Sure, you had some of the best wrestlers in the world on the show in matches that looked strong on paper. But they almost all over-delivered, with a key component being the United Center crowd and its reactions to the New Japan stars and almost every match.

The live audience loved the New Japan stars, in some cases as much or more than the AEW stars. The idea that only a tiny percentage of AEW fans know who they are certainly didn't apply to the fans in the United Center, who reacted big to the first note of every star’s theme music. Fans actually briefly booed Jon Moxley, arguably the most popular AEW wrestler on the show, when he threw continual elbows to Tanahashi, an incredibly charismatic New Japan legend. Every Japanese wrestler of any name value, starting with Hirooki Goto in the opener, got big reactions. When New Japan’s biggest star, Kazuchika Okada, and its top heel, Jay White, were in the ring with AEW stars Adam Cole and Adam Page, before they even touched the place went so ballistic that even the wrestlers themselves looked stunned.

And they were stunned and knew the significance when the first notes of Katsuyori Shibata's theme played. The former star, whose career seemingly ended after brain surgery five years ago, walked down the aisle and faced off with New Japan heel Will Ospreay, and got into a physical confrontation with him in the surprise moment of the show.

Perhaps the biggest reaction came when Claudio Castagnoli, formerly Cesaro in WWE, was the secret replacement for Danielson in a match with Sabre Jr. Castagnoli was also involved in the show closing angle to build a “Blood and Guts” six-on-six match on Wednesday’s Dynamite in Detroit.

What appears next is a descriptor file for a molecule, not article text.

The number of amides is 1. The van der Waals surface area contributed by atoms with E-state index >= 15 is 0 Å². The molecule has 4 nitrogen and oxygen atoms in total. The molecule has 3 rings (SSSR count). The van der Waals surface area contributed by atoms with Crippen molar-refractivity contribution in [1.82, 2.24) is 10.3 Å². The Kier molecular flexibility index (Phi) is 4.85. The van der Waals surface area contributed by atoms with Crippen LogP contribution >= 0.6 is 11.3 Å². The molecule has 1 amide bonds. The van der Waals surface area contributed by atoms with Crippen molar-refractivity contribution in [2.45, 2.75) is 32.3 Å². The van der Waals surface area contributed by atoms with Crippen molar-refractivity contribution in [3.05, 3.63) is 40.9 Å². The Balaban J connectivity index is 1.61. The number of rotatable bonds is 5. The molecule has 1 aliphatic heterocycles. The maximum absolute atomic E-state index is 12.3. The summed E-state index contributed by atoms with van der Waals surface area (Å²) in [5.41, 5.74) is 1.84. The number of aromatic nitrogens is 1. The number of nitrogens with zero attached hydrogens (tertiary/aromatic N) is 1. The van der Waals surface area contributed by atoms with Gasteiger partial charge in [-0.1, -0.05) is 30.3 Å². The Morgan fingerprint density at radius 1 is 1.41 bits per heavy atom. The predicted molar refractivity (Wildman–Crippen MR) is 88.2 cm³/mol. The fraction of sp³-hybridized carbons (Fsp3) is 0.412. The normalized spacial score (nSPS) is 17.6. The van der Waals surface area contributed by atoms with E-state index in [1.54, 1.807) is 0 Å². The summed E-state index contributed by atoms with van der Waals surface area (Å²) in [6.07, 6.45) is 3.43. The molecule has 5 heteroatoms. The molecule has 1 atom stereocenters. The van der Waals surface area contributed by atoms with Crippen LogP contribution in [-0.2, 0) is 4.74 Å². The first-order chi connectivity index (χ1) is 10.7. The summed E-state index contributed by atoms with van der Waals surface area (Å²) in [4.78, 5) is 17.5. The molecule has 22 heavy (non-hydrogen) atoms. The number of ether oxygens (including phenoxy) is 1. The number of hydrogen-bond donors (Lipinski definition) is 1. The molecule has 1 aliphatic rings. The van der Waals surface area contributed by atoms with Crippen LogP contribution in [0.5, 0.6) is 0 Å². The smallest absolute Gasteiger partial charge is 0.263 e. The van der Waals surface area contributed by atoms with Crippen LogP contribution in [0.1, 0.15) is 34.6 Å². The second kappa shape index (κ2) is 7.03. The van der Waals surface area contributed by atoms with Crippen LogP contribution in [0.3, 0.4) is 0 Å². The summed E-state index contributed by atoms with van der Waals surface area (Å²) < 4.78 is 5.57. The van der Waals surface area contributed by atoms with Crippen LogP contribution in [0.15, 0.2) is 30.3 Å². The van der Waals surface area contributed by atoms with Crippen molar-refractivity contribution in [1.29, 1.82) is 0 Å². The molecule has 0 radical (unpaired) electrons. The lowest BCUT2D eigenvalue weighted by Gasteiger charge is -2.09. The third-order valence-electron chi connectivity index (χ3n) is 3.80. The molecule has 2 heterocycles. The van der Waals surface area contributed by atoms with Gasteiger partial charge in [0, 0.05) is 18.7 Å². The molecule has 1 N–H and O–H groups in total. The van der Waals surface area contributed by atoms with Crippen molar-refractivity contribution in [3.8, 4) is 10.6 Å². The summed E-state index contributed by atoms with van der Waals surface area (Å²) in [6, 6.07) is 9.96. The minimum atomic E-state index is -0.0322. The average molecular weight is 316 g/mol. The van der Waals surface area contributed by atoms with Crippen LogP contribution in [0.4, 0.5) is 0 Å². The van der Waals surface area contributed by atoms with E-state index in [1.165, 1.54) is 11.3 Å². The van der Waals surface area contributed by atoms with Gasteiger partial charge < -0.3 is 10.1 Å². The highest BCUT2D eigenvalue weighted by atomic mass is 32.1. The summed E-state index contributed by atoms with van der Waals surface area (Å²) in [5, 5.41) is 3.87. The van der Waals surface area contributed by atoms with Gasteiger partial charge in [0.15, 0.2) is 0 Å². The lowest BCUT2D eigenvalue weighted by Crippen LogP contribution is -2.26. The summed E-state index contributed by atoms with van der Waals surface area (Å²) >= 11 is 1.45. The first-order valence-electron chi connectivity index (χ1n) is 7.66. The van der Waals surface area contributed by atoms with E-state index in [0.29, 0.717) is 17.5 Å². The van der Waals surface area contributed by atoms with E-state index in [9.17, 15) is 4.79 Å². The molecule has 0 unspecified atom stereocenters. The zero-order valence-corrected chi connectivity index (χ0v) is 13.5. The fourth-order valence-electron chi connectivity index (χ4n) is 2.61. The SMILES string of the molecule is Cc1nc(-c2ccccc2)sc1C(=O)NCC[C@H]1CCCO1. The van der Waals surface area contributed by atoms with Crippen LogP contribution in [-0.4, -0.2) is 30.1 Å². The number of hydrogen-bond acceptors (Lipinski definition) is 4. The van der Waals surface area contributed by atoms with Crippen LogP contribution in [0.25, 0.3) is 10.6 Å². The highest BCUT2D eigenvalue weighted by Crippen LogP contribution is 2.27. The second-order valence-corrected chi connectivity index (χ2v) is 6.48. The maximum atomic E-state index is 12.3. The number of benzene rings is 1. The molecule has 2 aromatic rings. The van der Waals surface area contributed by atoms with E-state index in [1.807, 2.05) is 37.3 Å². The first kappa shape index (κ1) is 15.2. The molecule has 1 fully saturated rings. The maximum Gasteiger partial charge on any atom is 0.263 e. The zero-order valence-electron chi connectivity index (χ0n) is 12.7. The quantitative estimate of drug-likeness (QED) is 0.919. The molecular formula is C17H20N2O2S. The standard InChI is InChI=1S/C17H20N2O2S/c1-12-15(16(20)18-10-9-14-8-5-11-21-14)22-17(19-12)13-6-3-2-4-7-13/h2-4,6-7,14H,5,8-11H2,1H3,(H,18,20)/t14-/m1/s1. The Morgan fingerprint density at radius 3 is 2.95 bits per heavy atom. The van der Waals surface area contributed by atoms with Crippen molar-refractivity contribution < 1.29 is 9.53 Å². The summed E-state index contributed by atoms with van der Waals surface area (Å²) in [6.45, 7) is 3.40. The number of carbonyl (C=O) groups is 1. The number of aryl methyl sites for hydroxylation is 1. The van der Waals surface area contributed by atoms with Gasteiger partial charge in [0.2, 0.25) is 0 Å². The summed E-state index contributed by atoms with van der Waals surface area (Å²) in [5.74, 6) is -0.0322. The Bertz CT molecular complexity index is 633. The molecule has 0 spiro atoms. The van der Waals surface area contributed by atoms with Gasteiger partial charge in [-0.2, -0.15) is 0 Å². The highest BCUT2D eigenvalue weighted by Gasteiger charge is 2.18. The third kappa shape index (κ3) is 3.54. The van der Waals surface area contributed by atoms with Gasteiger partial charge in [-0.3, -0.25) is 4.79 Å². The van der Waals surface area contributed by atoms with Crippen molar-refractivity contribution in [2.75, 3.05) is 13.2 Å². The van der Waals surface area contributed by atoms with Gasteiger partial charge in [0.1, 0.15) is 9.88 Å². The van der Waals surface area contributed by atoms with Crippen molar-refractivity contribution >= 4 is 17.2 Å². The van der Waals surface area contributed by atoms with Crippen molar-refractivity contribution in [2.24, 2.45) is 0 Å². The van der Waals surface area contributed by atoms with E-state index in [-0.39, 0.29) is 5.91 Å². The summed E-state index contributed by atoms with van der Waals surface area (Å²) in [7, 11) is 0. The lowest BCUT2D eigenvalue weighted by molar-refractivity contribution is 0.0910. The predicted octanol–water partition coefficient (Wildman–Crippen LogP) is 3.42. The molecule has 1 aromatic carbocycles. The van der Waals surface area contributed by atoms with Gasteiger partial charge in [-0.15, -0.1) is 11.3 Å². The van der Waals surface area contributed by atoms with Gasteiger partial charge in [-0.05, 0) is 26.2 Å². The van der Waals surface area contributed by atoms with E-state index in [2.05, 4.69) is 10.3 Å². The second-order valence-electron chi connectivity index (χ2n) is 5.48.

Results weren’t surprising. Moxley beat Tanahashi to become the AEW interim champion, meaning he will be facing Punk when Punk returns. White kept New Japan’s IWGP title in the four-way. (Cole appeared to suffer an injury in that match and they moved right to the finish.) Ospreay kept the U.S. title over Orange Cassidy, while FTR added the IWGP tag team titles to their collection with the ROH and AAA belts. They seem headed for a showdown with AEW champs The Young Bucks which would be the first modern match where championships from the biggest company in Mexico, the biggest in Japan, and second biggest in the U.S. could all be at stake. The “could” is because, while AEW gets along with AAA and New Japan, New Japan does not recognize AAA, and thus AEW’s AAA-affiliated contingent were not allowed on the show, nor could FTR bring their AAA belts out for the tag title match.

Because of the uniqueness of the show and build up, there were a lot of lessons waiting to be learned.

What we now know is that a joint show like this sold a lot of tickets the first day, but only those people who badly wanted to attend and bought early seemed interested. Perhaps the loss of Punk played a big part in that. Television didn’t create new live ticket buyers. But still, there were more than 16,000 fans at the show, the largest for AEW this year and fourth largest for any pro wrestling event in North America.

We learned that the live crowds, both on Sunday, and at the AEW television tapings, know the Japanese stars, and the first note of their entrance music. We already knew that if you put the stars of both companies together the actual matches themselves and the overall show would be nearly impossible to match. But we also know that building up such a show and putting the best New Japan talent on television is not going to boost television ratings. And in the days to come, we'll find out how successful the concept is on pay-per-view.

Khan in the days before the show talked about the idea and said he didn’t envision this as a one-time thing, and that future Forbidden Door shows were in his plans.

If so, there’s almost no way it could ever be as difficult as this one seemed to be to hold together.

More From Wrestling Observer: